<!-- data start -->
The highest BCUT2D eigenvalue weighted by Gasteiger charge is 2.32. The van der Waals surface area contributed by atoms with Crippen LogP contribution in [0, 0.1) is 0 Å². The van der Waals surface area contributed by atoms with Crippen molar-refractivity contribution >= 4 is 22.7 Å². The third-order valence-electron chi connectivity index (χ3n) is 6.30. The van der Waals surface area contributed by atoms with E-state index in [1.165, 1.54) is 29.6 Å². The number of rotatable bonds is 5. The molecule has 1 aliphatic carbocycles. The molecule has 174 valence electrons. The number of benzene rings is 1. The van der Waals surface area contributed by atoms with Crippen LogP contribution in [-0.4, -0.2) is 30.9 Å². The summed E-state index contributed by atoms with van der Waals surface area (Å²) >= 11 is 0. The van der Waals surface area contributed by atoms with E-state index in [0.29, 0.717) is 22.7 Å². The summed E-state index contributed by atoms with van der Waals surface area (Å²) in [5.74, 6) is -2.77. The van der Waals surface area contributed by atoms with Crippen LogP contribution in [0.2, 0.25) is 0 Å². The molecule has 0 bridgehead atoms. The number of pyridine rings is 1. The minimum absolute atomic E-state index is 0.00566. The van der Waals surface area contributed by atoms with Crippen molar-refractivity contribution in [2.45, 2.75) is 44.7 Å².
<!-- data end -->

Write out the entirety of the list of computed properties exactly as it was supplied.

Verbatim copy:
The highest BCUT2D eigenvalue weighted by Gasteiger charge is 2.32. The van der Waals surface area contributed by atoms with Crippen LogP contribution in [0, 0.1) is 0 Å². The van der Waals surface area contributed by atoms with Crippen molar-refractivity contribution >= 4 is 22.7 Å². The third-order valence-electron chi connectivity index (χ3n) is 6.30. The van der Waals surface area contributed by atoms with E-state index in [1.165, 1.54) is 29.6 Å². The number of rotatable bonds is 5. The molecule has 1 aliphatic carbocycles. The molecule has 174 valence electrons. The number of benzene rings is 1. The van der Waals surface area contributed by atoms with Crippen LogP contribution in [-0.4, -0.2) is 30.9 Å². The summed E-state index contributed by atoms with van der Waals surface area (Å²) >= 11 is 0. The van der Waals surface area contributed by atoms with E-state index in [0.29, 0.717) is 22.7 Å². The summed E-state index contributed by atoms with van der Waals surface area (Å²) in [5.74, 6) is -2.77. The van der Waals surface area contributed by atoms with Crippen LogP contribution in [0.2, 0.25) is 0 Å². The molecule has 0 bridgehead atoms. The number of pyridine rings is 1. The minimum absolute atomic E-state index is 0.00566. The van der Waals surface area contributed by atoms with Crippen molar-refractivity contribution in [2.45, 2.75) is 44.7 Å².